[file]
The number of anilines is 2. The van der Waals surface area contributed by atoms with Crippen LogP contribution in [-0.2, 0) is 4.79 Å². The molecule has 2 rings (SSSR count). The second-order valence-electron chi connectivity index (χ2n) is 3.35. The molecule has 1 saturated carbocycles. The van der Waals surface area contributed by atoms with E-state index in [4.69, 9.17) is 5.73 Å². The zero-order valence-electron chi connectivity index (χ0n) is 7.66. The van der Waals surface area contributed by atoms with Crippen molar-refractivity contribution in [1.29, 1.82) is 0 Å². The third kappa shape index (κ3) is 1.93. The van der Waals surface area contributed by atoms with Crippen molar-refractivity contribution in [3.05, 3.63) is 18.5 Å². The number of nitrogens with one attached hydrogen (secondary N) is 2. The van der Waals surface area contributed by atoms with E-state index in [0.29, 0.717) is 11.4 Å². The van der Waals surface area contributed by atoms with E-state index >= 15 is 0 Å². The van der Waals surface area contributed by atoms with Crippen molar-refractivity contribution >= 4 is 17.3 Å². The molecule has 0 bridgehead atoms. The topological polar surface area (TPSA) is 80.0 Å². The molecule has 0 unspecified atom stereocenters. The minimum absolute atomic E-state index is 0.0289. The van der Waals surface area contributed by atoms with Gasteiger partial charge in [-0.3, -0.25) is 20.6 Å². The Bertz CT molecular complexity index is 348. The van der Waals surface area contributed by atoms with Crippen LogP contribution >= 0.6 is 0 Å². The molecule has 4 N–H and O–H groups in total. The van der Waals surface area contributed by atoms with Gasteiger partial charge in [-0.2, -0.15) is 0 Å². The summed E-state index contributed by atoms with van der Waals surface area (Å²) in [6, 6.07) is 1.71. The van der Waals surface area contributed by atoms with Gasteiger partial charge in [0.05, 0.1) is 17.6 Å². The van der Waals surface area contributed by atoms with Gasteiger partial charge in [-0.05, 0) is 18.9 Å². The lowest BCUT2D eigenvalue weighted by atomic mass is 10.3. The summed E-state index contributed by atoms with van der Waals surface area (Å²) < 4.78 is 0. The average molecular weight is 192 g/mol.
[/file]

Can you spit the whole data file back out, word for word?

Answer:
The number of anilines is 2. The van der Waals surface area contributed by atoms with Crippen LogP contribution in [-0.2, 0) is 4.79 Å². The molecule has 2 rings (SSSR count). The second-order valence-electron chi connectivity index (χ2n) is 3.35. The molecule has 1 saturated carbocycles. The van der Waals surface area contributed by atoms with E-state index in [4.69, 9.17) is 5.73 Å². The zero-order valence-electron chi connectivity index (χ0n) is 7.66. The van der Waals surface area contributed by atoms with Crippen molar-refractivity contribution in [1.29, 1.82) is 0 Å². The third kappa shape index (κ3) is 1.93. The van der Waals surface area contributed by atoms with Crippen molar-refractivity contribution in [3.05, 3.63) is 18.5 Å². The number of nitrogens with one attached hydrogen (secondary N) is 2. The van der Waals surface area contributed by atoms with E-state index in [0.29, 0.717) is 11.4 Å². The van der Waals surface area contributed by atoms with E-state index >= 15 is 0 Å². The van der Waals surface area contributed by atoms with Crippen molar-refractivity contribution >= 4 is 17.3 Å². The molecule has 0 bridgehead atoms. The topological polar surface area (TPSA) is 80.0 Å². The molecule has 0 unspecified atom stereocenters. The minimum absolute atomic E-state index is 0.0289. The van der Waals surface area contributed by atoms with Gasteiger partial charge in [-0.3, -0.25) is 20.6 Å². The Bertz CT molecular complexity index is 348. The van der Waals surface area contributed by atoms with Crippen LogP contribution >= 0.6 is 0 Å². The molecule has 4 N–H and O–H groups in total. The van der Waals surface area contributed by atoms with Gasteiger partial charge in [-0.2, -0.15) is 0 Å². The summed E-state index contributed by atoms with van der Waals surface area (Å²) in [6, 6.07) is 1.71. The van der Waals surface area contributed by atoms with Gasteiger partial charge in [0.05, 0.1) is 17.6 Å². The van der Waals surface area contributed by atoms with Gasteiger partial charge in [-0.05, 0) is 18.9 Å². The lowest BCUT2D eigenvalue weighted by atomic mass is 10.3. The summed E-state index contributed by atoms with van der Waals surface area (Å²) < 4.78 is 0. The average molecular weight is 192 g/mol.